Written by Ali Grutchfield, Illustration by Halle Garrett
As a film and television major with a knack for reading, I am an avid consumer of all types of media. Throughout my childhood, I often modeled myself after my favorite characters and tried to find sidekicks like theirs. However, this led to a number of toxic relationships, because of the lacking presence of positive female friendships in literature. The idea that all female friends are centered around sex, money, or general toxicity, contributes to young girls having no demonstration of what to expect of friendships.
Growing up, I thought it was normal to have friends who cheated on my boyfriends, excluded me from plans, hid secrets from me and ditched me for cooler people. It’s all I ever saw in books, TV shows and movies, with the exception of a few.
When I found my Rory Gilmore and Roseleen Daise, I was astonished by the genuine care. My college friends still constantly surprise me when I’m treated with kindness and respect. Although I conceptually understood when I used to be treated poorly, I just thought that’s how it was supposed to be for women.
In literature, women are rude to new people, and their lives are centered around exclusivity. This teaches young girls that they should either push others around or be pushed. Whereas there are ample positive male friendships that teach boys to work hard, work together, and defeat common enemies. Think Harry Potter and Ron Weasley, Samwise and Frodo and Woody and Buzz Lightyear. These are characters that everybody knows and relates to. While women are exposed to these male characters, they are always more synonymous with how men should treat us. I could acknowledge that male friendships were more positive, but I never looked up to or tried to emulate them.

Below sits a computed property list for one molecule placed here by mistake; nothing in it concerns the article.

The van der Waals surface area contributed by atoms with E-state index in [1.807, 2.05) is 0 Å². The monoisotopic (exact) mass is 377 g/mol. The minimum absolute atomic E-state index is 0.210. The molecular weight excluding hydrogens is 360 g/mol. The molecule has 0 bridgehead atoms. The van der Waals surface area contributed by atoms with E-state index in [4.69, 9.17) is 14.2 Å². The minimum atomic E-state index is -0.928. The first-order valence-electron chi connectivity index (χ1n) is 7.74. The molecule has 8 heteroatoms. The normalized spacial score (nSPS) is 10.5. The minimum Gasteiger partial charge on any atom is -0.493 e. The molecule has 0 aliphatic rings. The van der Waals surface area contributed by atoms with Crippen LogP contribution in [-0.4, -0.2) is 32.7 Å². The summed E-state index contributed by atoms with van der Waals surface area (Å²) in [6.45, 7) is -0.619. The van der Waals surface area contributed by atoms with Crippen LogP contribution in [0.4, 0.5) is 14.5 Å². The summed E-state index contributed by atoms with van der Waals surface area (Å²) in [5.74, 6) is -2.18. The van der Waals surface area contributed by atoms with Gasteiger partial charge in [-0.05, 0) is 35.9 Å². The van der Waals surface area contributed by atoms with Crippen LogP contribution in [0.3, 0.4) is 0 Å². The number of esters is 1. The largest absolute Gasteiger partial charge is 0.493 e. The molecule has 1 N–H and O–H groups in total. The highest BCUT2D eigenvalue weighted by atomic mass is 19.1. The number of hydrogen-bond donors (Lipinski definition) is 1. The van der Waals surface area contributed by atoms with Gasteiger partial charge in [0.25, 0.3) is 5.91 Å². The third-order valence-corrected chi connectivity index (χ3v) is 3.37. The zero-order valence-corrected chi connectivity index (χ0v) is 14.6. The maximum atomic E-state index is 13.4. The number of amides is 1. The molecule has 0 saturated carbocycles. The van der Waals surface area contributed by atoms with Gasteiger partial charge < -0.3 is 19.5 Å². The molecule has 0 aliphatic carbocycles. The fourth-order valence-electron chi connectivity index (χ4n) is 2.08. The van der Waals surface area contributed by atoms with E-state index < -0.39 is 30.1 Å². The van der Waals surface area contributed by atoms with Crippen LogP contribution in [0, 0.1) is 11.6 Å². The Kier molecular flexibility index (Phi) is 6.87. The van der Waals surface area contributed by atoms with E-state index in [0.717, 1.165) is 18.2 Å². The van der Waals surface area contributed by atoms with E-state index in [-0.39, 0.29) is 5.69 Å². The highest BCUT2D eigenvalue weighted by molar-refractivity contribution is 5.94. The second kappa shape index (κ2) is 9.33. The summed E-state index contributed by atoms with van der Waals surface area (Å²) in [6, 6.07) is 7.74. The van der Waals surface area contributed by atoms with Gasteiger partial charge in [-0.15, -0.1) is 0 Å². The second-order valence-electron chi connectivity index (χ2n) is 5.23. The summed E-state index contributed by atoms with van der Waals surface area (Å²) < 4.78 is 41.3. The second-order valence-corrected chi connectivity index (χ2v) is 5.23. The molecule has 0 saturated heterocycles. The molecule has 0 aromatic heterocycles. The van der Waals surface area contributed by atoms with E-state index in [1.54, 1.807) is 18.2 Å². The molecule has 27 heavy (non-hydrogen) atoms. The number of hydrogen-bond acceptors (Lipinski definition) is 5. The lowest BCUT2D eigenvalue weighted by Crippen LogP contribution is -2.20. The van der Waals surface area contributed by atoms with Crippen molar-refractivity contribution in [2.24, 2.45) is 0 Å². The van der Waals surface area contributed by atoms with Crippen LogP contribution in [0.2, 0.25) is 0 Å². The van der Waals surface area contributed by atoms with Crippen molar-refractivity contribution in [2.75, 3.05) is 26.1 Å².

I think the general lack of female friendships stems from the lack of female protagonists, beyond romance novels. Women in literature are seldom given any kind of hero’s journey or mission, and thus they never need to work together towards anything. It’s always the men who find the treasure, defeat the monster, or save the planet. Whereas the women are somewhere in the background as flat or static characters.
When women are in the forefront, they are often assisting or romantically involved with the leading man. If feminine characters were given the same depth as their masculine counterparts, then authors would be forced to further develop their relationships. Instead, women are stuck as a girlfriend or sidekick in order for authors to reach a diversity quota without giving them a second thought. Additionally, when there are multiple women in the forefront, they are pitted against one another or ranked arbitrarily.
Think “Little Women”, in which the March girls are both sisters and friends. Jo is clearly meant to be the more masculine sister, whom audiences have either a polarizing love or hate for. The other girls are synonymous with traditional, domesticated women and generally indisputable.
Overall, it’s a fact of life that young girls have fewer positive friendships on which they can base their own. While this may bring some women down, to me it is a reminder to be better than the world that raised me. When I make my own art, I want it to be the thing I always longed for as a child, I will hold the hands of the girls who will grow up alone and lost. But above all, this is a reminder to all creators, that we all need to do better so that every child has a role model.